Zen Buddhist teacher Shunryu Suzuki once said
Everything is perfect, and there is always room for improvement.
On the one hand, this statement makes no sense because it seems to be asserting two completely opposite things. But on the other hand, plenty of people seem to embrace its apparent contradictions.
You can certainly find this attitude on display in most B2B organizations. If you ask your co-workers if they want to improve things, most of them will probably say yes enthusiastically.
But if you ask them if they are willing to make some changes, you’ll probably get a lot more pushback from people who think things are “perfect” the way they are now.
You can find outliers and anomalies, but most people are more open to the idea of improvement than to the idea of change. Many people find change to be unsettling. Maybe even downright scary. On the other hand, improvement makes them happy because it implies that things are going to get better.
The irony, of course, is that you can’t have improvement without also having change.
We’ve found that many pricing professionals understand that improvement requires change. And many of us are within that smaller group of outliers and anomalies who don’t fear change. We’re eager to do things in new ways if we believe it will be a positive improvement for the organization.
Our challenge lies in getting the rest of the teams in the organization to come along with us on that journey. And unfortunately, it often isn’t easy.
Almost every pricing initiative that you champion is going to require the organization to make some changes. The process of putting those changes into practice can be easier if you understand and use the principles of change management. If you haven’t watched it before, we recommend the Making Change Happen webinar. It introduces you to the basics of change management and offers a variety of helpful tips.
One of the most helpful change management tips is that small changes are easier to implement than big changes. That’s why we like to focus on best practices that offer the biggest amount of results for the least amount of change. We’ve even heard from some B2B pricing teams that they’ve been able to “trick” other teams into implementing these best practices without the other group even noticing that something changed.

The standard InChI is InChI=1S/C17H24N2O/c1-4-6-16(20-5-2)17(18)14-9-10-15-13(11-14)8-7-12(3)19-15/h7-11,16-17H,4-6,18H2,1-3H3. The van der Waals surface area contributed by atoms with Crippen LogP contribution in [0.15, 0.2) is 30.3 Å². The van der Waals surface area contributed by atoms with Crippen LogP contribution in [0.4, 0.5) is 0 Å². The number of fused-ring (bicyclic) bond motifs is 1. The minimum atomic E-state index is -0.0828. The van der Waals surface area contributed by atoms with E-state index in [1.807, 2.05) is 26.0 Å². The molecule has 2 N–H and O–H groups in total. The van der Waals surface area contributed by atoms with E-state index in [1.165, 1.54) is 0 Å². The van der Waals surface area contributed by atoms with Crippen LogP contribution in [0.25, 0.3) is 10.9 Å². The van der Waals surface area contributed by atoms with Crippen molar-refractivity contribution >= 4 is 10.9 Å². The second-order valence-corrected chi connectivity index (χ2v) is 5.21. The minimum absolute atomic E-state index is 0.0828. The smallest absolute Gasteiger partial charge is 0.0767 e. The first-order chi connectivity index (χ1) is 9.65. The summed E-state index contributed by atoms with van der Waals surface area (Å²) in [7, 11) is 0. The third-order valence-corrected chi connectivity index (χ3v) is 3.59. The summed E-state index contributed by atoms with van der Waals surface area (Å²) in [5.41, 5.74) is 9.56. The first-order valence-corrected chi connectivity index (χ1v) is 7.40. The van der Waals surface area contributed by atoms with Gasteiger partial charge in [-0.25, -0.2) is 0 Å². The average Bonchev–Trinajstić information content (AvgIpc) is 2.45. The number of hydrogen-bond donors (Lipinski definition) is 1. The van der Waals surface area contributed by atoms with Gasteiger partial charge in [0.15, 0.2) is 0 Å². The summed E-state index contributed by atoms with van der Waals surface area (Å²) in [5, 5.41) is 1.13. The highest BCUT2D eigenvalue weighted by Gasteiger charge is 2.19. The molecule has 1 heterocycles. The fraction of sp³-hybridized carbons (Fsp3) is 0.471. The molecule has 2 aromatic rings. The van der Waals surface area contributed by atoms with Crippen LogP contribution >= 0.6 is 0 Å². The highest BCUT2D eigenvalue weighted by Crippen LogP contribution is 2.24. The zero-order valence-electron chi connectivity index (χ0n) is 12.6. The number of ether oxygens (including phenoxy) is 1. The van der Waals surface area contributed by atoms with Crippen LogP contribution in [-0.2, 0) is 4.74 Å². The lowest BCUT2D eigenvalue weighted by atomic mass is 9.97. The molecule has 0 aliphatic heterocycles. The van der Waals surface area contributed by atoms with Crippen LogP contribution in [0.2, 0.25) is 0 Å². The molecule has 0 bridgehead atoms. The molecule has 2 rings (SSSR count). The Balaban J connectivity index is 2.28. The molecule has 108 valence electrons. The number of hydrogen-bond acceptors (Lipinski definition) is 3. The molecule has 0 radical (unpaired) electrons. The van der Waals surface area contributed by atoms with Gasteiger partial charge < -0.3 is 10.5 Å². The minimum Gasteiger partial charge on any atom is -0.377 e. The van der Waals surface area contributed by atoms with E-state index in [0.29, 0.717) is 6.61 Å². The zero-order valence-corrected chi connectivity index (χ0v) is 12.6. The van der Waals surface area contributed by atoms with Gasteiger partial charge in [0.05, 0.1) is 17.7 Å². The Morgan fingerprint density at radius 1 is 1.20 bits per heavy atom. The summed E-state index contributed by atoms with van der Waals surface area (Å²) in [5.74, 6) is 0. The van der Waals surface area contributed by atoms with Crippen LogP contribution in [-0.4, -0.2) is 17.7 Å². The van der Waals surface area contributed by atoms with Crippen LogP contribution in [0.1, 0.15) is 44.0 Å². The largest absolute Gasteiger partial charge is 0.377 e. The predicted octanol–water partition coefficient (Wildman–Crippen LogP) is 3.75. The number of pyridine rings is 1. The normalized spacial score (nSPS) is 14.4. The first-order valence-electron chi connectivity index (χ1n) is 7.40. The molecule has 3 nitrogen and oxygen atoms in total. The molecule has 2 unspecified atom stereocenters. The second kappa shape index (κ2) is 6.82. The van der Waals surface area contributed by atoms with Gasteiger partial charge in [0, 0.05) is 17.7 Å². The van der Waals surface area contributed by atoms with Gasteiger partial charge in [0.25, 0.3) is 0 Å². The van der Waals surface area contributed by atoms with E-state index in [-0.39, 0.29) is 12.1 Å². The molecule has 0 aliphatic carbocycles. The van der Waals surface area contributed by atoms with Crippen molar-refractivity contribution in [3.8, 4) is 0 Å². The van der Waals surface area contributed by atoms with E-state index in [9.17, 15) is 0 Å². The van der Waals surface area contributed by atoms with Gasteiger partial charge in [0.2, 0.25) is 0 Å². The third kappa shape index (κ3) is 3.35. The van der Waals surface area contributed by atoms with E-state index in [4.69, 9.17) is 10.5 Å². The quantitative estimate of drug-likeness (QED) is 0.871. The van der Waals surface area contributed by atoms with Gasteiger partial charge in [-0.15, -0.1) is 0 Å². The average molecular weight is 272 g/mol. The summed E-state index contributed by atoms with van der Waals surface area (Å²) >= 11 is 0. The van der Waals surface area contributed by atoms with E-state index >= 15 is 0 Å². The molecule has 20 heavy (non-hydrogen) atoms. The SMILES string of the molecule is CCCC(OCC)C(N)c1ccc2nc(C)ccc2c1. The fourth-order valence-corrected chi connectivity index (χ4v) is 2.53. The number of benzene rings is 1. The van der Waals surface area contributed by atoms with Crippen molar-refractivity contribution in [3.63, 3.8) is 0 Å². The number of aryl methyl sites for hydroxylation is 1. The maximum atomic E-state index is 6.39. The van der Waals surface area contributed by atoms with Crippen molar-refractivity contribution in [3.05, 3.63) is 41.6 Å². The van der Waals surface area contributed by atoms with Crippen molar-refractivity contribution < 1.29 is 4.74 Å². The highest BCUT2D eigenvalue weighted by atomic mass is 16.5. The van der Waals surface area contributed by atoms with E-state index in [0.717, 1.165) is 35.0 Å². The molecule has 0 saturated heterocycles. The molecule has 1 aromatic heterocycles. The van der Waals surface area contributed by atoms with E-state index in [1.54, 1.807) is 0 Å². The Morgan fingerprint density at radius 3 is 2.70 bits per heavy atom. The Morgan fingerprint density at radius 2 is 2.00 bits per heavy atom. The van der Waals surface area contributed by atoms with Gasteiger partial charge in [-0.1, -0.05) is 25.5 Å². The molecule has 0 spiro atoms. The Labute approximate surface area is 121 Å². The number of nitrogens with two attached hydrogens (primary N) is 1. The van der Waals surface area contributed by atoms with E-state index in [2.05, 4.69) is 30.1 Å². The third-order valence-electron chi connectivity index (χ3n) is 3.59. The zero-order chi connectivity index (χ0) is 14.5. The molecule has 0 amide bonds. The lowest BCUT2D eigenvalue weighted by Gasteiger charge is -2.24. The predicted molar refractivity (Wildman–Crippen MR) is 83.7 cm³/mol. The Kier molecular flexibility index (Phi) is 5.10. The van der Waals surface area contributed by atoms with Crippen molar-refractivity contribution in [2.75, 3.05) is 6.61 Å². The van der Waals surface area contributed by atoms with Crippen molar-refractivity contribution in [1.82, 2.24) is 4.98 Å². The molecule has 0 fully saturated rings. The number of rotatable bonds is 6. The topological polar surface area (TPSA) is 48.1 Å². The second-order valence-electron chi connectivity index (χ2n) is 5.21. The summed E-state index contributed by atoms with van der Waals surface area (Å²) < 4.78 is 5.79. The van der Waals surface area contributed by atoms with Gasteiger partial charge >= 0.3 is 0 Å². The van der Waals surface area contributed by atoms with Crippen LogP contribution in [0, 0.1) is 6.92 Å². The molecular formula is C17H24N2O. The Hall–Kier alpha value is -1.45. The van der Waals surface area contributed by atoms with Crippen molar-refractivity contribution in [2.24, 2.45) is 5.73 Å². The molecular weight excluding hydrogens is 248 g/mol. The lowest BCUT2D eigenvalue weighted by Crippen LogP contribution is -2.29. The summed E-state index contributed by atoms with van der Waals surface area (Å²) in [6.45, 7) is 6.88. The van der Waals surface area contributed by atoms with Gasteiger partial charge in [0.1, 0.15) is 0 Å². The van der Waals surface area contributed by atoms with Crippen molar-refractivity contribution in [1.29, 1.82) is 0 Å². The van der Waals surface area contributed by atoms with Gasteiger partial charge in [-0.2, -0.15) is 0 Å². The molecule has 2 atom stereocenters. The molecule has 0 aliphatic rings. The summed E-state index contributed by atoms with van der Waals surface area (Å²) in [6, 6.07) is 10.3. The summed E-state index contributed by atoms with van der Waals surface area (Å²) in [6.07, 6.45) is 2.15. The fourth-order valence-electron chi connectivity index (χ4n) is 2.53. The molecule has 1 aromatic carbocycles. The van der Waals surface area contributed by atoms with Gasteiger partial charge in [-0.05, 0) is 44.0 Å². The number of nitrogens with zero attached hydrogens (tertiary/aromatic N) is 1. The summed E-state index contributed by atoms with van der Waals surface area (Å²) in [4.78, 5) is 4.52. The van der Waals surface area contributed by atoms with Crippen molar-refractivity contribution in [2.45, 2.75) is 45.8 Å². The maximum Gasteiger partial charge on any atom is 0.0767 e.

You can find some of these best practices that offer the biggest bang for the buck in the following resources:
- Delivering Answers to the Point of Sale
- Leveraging Peer Pressure to Improve Pricing
- Using The ‘Measurement Effect’ to Improve Margins
- Using a Cost-Plus Mindset to Your Advantage
Suzuki also said
Without accepting the fact that everything changes, we cannot find perfect composure. But unfortunately, although it is true, it is difficult for us to accept it. Because we cannot accept the truth of transience, we suffer.
But when you implement change in the right way, you can minimize any suffering. Our hope is that we can help you make meaningful, necessary changes that can help your organization succeed without experiencing the suffering.
Making Change Happen
How do you get executives to recognize a need for change? How do you get an organization to move away from the status quo and actually embrace doing things differently? How do you foster true adoption, as opposed to merely forced compliance?
Delivering Answers to the Point of Sale
While the promise of data-driven decisions in sales is compelling, it’s rarely realistic. This tutorial reveals a more effective approach for getting salespeople to use data and analytics to make better pricing decisions.
Leveraging Peer Pressure to Improve Pricing
This tutorial provides insight into salespeople's behavior and outlines an effective game plan for motivating your sales team to police themselves and close more deals at their target prices.
Using The "Measurement Effect" to Improve Margins
When it comes to finding problems or failings with pricing and discounting, the sales department is a prime target. But the relatively simple effort of getting your own house in order can have a positive influence on pricing outcomes.